'Of all the rooms we work in, the dressing room is the most personal,' explains Bruce Hodgson, founder of Artichoke. 'A meticulous brief is the bedrock of good design – we spend time with the client to understand the way they wish to use the room, understanding their particular quirks and preferences. Does the client prefer to hang or fold clothes? Do they roll or hang ties? What types of shoes and boots are owned and what kind of security needs are required for valuables? Do they like to drink chilled champagne or wine while they prepare for an evening out? In many ways creating a dressing room is like measuring up for a tailored suit.'
7. Take architecture into account
As well as the practicalities of storage, layout and lighting, it’s also important to consider how to work with the architecture and aesthetic of your property to really bring the space to life.
International interior designer Jonathan Rachmanadvises: 'Know your architecture interior elements – and use them as yet another design element.
You must either make a dressing room a cohesive part of the house – or a jewel box within the suite – but don't try to do something that's off the wall. The space needs to feel like it belongs to the property.
See: How to turn a room into a walk-in closet – for an organized, clutter-free bedroom
8. Plan internal storage meticulously
Made-to-measure storage allows for the creation of compartments to accommodate every storage need.
'If you go for a fitted wardrobe, you can dictate the amount of hanging space, drawers, as well as deciding where you would like it to be built in your home,' says Simon Tcherniak, Senior Designer at Neville Johnson. 'This ensures optimum storage in any location.' He advises that ingenious storage solutions include:
- Roll-out shoe trays – these provide excellent visual display of the shoes, and make them easy to view and sort.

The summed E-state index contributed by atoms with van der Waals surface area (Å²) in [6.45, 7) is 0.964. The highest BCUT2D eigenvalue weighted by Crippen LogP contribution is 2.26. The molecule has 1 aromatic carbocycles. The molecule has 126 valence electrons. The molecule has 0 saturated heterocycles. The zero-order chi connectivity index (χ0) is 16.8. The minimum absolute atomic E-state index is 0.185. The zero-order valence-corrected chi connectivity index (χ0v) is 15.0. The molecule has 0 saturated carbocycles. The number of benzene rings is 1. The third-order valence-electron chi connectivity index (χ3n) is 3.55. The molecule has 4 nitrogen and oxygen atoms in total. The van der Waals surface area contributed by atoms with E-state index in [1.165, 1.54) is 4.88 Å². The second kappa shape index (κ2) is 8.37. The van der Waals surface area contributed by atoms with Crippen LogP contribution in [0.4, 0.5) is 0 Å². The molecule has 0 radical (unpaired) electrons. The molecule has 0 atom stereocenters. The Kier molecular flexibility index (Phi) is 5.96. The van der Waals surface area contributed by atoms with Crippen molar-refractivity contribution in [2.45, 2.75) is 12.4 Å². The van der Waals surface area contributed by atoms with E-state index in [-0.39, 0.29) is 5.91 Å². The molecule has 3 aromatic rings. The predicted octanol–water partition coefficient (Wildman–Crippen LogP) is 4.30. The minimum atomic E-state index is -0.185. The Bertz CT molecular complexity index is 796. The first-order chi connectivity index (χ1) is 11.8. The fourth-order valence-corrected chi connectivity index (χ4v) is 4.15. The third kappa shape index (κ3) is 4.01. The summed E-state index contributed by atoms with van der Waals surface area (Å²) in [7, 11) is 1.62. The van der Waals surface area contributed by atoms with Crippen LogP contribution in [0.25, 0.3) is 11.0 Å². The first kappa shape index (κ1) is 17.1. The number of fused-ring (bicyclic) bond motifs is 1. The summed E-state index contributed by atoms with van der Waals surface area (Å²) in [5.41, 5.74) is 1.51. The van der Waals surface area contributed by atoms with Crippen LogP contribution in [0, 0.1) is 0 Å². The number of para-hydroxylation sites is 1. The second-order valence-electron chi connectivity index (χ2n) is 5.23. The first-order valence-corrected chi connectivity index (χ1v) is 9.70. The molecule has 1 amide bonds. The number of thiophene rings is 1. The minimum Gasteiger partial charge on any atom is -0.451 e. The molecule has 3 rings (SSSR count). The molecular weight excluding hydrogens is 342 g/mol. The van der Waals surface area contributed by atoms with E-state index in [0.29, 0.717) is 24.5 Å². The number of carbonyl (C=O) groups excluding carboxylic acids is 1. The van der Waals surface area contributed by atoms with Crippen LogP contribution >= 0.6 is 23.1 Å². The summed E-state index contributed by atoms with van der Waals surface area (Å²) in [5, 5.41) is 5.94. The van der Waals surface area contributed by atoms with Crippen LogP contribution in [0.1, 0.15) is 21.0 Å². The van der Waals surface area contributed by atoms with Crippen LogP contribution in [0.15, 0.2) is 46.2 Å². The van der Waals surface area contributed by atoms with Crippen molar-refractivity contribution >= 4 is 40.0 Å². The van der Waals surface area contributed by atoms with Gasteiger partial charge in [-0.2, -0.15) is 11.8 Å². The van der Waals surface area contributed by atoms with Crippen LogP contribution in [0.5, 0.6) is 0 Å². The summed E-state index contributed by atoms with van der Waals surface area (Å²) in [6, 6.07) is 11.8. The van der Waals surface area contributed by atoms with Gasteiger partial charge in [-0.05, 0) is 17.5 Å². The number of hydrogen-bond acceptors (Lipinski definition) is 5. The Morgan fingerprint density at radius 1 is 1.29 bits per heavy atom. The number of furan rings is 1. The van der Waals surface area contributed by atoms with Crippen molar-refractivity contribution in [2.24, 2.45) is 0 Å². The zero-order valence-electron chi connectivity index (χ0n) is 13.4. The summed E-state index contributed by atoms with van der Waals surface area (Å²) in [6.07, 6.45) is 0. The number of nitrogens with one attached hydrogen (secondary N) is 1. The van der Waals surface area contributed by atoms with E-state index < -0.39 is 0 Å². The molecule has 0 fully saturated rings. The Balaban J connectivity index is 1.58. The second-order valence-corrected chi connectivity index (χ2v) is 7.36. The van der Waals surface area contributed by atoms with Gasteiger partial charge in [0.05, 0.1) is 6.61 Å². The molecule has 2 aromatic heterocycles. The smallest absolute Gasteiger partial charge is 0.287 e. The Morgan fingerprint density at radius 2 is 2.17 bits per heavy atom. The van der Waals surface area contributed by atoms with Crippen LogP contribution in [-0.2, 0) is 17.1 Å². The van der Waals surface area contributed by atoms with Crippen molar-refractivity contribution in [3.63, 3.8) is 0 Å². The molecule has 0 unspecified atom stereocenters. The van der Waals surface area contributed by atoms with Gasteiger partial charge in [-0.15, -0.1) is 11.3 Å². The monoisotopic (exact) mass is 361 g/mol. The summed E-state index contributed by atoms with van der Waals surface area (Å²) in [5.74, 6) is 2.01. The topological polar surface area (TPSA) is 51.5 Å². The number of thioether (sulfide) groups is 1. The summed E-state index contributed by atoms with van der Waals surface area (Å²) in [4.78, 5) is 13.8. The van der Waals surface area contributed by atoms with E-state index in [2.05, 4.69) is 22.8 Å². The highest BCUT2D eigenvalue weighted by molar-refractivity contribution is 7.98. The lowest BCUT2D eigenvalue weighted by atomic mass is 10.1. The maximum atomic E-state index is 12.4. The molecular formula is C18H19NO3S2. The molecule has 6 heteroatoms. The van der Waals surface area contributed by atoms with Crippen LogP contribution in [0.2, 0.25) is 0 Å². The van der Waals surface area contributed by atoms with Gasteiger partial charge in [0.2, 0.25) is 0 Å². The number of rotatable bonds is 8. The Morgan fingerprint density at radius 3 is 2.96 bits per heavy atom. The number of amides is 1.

- Baize lined trinket drawers for elegant storage of jewellery, watches and cuff-links.
- Full height mirrors – these can be incorporated on the inside of a door to save space, and are crucial for that important ‘final once over’ after dressing.
- Adjustable clothes hanging facility – a must if you want to ‘future proof’ your storage requirements. This includes extending tie, belt and scarf racks, too.
- Shoe trays and storage units made to fit the exact size of your feet.
9. Mix fitted & freestanding furniture
Adding a piece or two of freestanding furniture can avoid an overtly functional result and invite you to linger in a dressing space but spatial flow needs careful consideration.
'An ottoman with concealed storage is great for hiding shoes away – but when planning freestanding elements bear in mind that the wardrobe doors will need to open with enough space for someone to still be able to stand behind them,' says Kate Cox from HÁM Interiors.
'Be creative with the use of furniture; don't be limited simply by the title of the room,' explains San Francisco-based interior designer Jonathan Rachman. 'A dressing room can multi-function as a reading nook, somewhere to take a nap or to have afternoon tea or cocktail if you are imaginative with furnishings.'
10. Include a dressing table for a touch of luxury
A well-lit dressing table is the ideal spot to apply make-up, dry hair and put on jewellery in comfort. A freestanding table has a traditional, romantic look ideal for those seeking a less fitted finish, and, if positioned in front of a window, can make the most of soft natural light onto the face.
For a more streamlined look – a neat, fitted table can be created within a run of wardrobes. It can be left permanently visible or enclosed behind a door if you prefer. You might use the same materials for a seamless design, or add subtle contrast, with an unusual drawer front, for example in lacquered brass, a faux shagreen or perhaps with a marquetry monogram detail.
Atlanta-based interior designer Lauren de Loach advises: 'A vanity is not limited to a counter and cabinetry – any surface, even a petite desk can serve as a dressing table. I often include drawer storage to hold beauty products as well as a small tray to accommodate any loose jewellery or hair accessories that require convenient access. Finishing the space with a charming chair provides a fresh look and a touch of personality. When working to create visual interest, it is important to play with mixing modern and traditional styles, hard and soft surfaces, and clean and curved lines.'
11. Maximize natural daylight
Where a dressing room is created in a space without its own window, lighting needs great care and attention. In this project by Interior Designer Garry Meakins, two large existing bedrooms were re-modelled into a master suite, comprising bedroom, bathroom and link corridor. The corridor was ingeniously designed to house a dressing room, and by fitting internal glazed panels, Garry cleverly ensured excellent ingress of natural daylight into the space.
'This dressing room is an internal room without direct natural light, the glazed dividing screens through to the bedroom facilitated a neat, natural boundary without compromising daylight,' says Garry Meakins.